The aim of CESIS’ research is to increase the understanding of how R&D and
other innovation efforts affect economic growth, analysed in a perspective of
innovation systems. In this context, the research also includes efforts to
develop methods to measure such growth effects. The ultimate goal is to
establish knowledge that can guide polices aiming at strengthening the relation
between R&D and growth.
In view of the above objective, the
research of CESIS focuses on the relation between innovation efforts at the firm
level and the innovation outcome of individual firms. As described in the figure
below, this approach presupposes that it is possible to control for the
influence of firm attributes as well as milieu factors of the firm, including
policy influences. Finally, the innovation outcome has to rely on a set of
interrelated and complementary indicators such as new products, sales of new
products, cost reductions due to process improvements, etc. The overall research
strategy is illustrated in the figure below.
In the study of innovation efforts, CESIS concentrates on observations at the
firm level, arguing that innovation is a result of an individual firm’s effort
in interaction with other actors in the firm’s local milieu and established
networks. Such efforts include R&D-spending, participation in scientific,
vertical and horizontal systems of innovation, gathering and absorption of
knowledge from local and global sources, import of knowledge embodied in
equipment and intermediaries, investment in human capital, and interactions in
public and private venture capital markets.
When analyzing innovation efforts, it
is essential to control for how firm attributes vary between individual firms.
Such attributes include firm size, corporate ownership and structure, industry
classification, R&D-staff, human capital, innovation experiences and other
knowledge assets, physical capital, established market network and location.
Important factors in the local milieu
of an innovative firm are clusters of suppliers and customers, consultancies and
competitors, universities and other research institutes and venture capital
actors. Together they form the basis of the firm’s innovation network. A
particular aspect of the environment is the firm’s accessibility to knowledge
sources. The knowledge intensity and skill profile of the local labour market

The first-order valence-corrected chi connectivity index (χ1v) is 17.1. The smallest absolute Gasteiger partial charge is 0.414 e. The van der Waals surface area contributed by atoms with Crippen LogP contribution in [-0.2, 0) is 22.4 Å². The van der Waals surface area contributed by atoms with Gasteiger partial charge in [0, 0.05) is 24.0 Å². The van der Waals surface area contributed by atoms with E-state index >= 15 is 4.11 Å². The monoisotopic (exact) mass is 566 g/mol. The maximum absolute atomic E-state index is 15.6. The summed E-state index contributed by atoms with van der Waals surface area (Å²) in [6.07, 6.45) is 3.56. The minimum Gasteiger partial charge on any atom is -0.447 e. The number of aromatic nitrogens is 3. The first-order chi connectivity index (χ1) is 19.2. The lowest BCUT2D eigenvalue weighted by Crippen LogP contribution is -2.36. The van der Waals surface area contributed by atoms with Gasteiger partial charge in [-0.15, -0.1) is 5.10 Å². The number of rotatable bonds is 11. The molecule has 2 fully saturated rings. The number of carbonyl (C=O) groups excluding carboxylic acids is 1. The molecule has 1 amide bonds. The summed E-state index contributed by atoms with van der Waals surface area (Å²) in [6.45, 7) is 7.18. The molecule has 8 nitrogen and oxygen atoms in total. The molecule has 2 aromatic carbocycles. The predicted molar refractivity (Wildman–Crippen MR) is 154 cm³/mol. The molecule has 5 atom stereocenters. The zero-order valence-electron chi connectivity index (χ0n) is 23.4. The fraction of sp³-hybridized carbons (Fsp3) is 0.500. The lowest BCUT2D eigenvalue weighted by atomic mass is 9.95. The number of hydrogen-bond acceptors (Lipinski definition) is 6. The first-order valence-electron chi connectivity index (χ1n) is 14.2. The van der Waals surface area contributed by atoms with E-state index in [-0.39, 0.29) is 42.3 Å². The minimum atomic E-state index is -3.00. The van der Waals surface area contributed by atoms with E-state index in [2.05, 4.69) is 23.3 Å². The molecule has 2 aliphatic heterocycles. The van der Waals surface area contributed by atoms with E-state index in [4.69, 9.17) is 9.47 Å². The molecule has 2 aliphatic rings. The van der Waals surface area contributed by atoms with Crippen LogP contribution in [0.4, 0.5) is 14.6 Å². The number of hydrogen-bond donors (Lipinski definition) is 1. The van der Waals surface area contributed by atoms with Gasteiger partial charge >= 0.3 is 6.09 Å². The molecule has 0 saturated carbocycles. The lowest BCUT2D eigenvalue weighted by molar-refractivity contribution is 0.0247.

also constitute important features of the local milieu. The firm can also extend
milieu influences through networks within the company group to which the firm
belongs and by means of strategic alliances with other firms.
Innovation outcomes on the firm level
In order to detect the coupling
between innovation efforts and innovation outcomes, the strategy of CESIS is to
examine individual firms. With such a micro approach, it becomes possible to
consider a much richer spectrum of both innovation outcomes and innovation
inputs, which are less tractable on an aggregate level. On the micro level, one
can identify a set of non-pecuniary outcomes of innovation such as number and
type of new products, number and type of new patents and patent citations, and
number of new markets. Pecuniary outcomes comprise price of new products, sales
value associated with new products. At the firm level, we can also identify
innovation effects on sales, value-added, profit as well as cost components. All
these options are present because of the extensive micro-level data bases that
CESIS has built up and established during its initial research period.
Estimation of innovation effects on
the micro-level provides guidance for how to design aggregate models, which
relate innovation inputs and outputs. It is only in aggregate and systems models
that one can identify economy-wide consequences of innovation efforts. These
aggregate effects include innovation effects on the number of persons employed
in different sectors of the economy, the change in growth, domestic products,
but also the process of entry and exit in different industries of the economy.
One of the complicating factors in economy-wide analyses is the inter-sectoral
relations in the dynamics of the economy. This implies that policy
recommendations have to rely on a combination of micro based findings and
aggregate level approximations. Longitudinal studies and systems-analysis
approaches can add further understanding of economy-wide consequences of R&D
efforts and policy support to such efforts.